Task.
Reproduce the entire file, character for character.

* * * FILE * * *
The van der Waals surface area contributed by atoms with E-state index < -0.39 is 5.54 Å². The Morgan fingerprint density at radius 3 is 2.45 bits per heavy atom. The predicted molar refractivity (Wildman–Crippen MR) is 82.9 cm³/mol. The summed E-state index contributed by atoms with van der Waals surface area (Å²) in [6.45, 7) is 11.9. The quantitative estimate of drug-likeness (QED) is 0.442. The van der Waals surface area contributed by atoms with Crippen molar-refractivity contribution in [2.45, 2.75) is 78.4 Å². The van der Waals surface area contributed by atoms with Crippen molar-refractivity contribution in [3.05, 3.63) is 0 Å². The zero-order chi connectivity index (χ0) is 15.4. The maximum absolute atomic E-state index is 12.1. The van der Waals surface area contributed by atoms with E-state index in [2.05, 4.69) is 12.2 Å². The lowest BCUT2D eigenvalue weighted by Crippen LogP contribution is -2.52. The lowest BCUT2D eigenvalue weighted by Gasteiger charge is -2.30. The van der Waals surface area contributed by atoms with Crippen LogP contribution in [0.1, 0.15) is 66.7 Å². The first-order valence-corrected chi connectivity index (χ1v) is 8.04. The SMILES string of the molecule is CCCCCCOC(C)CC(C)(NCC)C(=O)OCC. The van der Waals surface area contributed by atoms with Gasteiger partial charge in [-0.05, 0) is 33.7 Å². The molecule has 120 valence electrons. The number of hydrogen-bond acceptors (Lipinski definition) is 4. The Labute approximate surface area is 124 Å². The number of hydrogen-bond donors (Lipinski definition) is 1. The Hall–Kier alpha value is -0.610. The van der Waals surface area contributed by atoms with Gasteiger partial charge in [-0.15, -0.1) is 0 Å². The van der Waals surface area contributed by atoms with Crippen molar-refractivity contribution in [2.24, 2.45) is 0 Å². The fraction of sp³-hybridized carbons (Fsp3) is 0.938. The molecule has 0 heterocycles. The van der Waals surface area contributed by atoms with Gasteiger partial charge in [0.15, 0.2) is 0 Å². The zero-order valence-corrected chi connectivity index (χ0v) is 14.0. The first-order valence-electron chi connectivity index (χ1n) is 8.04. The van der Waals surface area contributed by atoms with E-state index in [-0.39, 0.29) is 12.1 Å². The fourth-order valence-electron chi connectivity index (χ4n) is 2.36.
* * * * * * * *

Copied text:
The van der Waals surface area contributed by atoms with E-state index < -0.39 is 5.54 Å². The Morgan fingerprint density at radius 3 is 2.45 bits per heavy atom. The predicted molar refractivity (Wildman–Crippen MR) is 82.9 cm³/mol. The summed E-state index contributed by atoms with van der Waals surface area (Å²) in [6.45, 7) is 11.9. The quantitative estimate of drug-likeness (QED) is 0.442. The van der Waals surface area contributed by atoms with Crippen molar-refractivity contribution in [2.45, 2.75) is 78.4 Å². The van der Waals surface area contributed by atoms with Crippen molar-refractivity contribution in [3.05, 3.63) is 0 Å². The zero-order chi connectivity index (χ0) is 15.4. The maximum absolute atomic E-state index is 12.1. The van der Waals surface area contributed by atoms with E-state index in [2.05, 4.69) is 12.2 Å². The lowest BCUT2D eigenvalue weighted by Crippen LogP contribution is -2.52. The lowest BCUT2D eigenvalue weighted by Gasteiger charge is -2.30. The van der Waals surface area contributed by atoms with Crippen LogP contribution in [0.1, 0.15) is 66.7 Å². The first-order valence-corrected chi connectivity index (χ1v) is 8.04. The SMILES string of the molecule is CCCCCCOC(C)CC(C)(NCC)C(=O)OCC. The van der Waals surface area contributed by atoms with Gasteiger partial charge in [-0.05, 0) is 33.7 Å². The molecule has 120 valence electrons. The number of hydrogen-bond acceptors (Lipinski definition) is 4. The Labute approximate surface area is 124 Å². The number of hydrogen-bond donors (Lipinski definition) is 1. The Hall–Kier alpha value is -0.610. The van der Waals surface area contributed by atoms with Gasteiger partial charge in [-0.15, -0.1) is 0 Å². The van der Waals surface area contributed by atoms with Crippen molar-refractivity contribution in [2.24, 2.45) is 0 Å². The fraction of sp³-hybridized carbons (Fsp3) is 0.938. The molecule has 0 heterocycles. The van der Waals surface area contributed by atoms with Gasteiger partial charge in [0.15, 0.2) is 0 Å². The zero-order valence-corrected chi connectivity index (χ0v) is 14.0. The first-order valence-electron chi connectivity index (χ1n) is 8.04. The van der Waals surface area contributed by atoms with E-state index in [-0.39, 0.29) is 12.1 Å². The fourth-order valence-electron chi connectivity index (χ4n) is 2.36.